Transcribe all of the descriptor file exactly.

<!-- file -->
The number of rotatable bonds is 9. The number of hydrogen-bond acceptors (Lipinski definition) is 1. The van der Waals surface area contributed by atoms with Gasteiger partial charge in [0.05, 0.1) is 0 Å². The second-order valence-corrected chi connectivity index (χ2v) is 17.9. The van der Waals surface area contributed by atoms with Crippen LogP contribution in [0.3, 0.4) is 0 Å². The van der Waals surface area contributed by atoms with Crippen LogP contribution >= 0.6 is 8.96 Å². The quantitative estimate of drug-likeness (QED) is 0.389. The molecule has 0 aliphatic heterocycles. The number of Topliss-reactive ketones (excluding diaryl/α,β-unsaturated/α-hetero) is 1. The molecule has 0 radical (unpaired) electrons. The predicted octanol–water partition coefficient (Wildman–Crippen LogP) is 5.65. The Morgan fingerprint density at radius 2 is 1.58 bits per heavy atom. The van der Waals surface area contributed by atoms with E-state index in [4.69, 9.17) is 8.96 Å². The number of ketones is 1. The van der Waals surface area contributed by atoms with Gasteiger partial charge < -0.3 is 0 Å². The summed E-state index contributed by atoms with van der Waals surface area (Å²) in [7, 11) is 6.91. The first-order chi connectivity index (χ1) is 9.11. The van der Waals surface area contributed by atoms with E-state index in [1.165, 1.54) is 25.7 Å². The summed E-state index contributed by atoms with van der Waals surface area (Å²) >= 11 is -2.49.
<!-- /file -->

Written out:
The number of rotatable bonds is 9. The number of hydrogen-bond acceptors (Lipinski definition) is 1. The van der Waals surface area contributed by atoms with Gasteiger partial charge in [0.05, 0.1) is 0 Å². The second-order valence-corrected chi connectivity index (χ2v) is 17.9. The van der Waals surface area contributed by atoms with Crippen LogP contribution in [0.3, 0.4) is 0 Å². The van der Waals surface area contributed by atoms with Crippen LogP contribution >= 0.6 is 8.96 Å². The quantitative estimate of drug-likeness (QED) is 0.389. The molecule has 0 aliphatic heterocycles. The number of Topliss-reactive ketones (excluding diaryl/α,β-unsaturated/α-hetero) is 1. The molecule has 0 radical (unpaired) electrons. The predicted octanol–water partition coefficient (Wildman–Crippen LogP) is 5.65. The Morgan fingerprint density at radius 2 is 1.58 bits per heavy atom. The van der Waals surface area contributed by atoms with E-state index in [4.69, 9.17) is 8.96 Å². The number of ketones is 1. The van der Waals surface area contributed by atoms with Gasteiger partial charge < -0.3 is 0 Å². The summed E-state index contributed by atoms with van der Waals surface area (Å²) in [7, 11) is 6.91. The first-order chi connectivity index (χ1) is 9.11. The van der Waals surface area contributed by atoms with E-state index in [1.165, 1.54) is 25.7 Å². The summed E-state index contributed by atoms with van der Waals surface area (Å²) >= 11 is -2.49.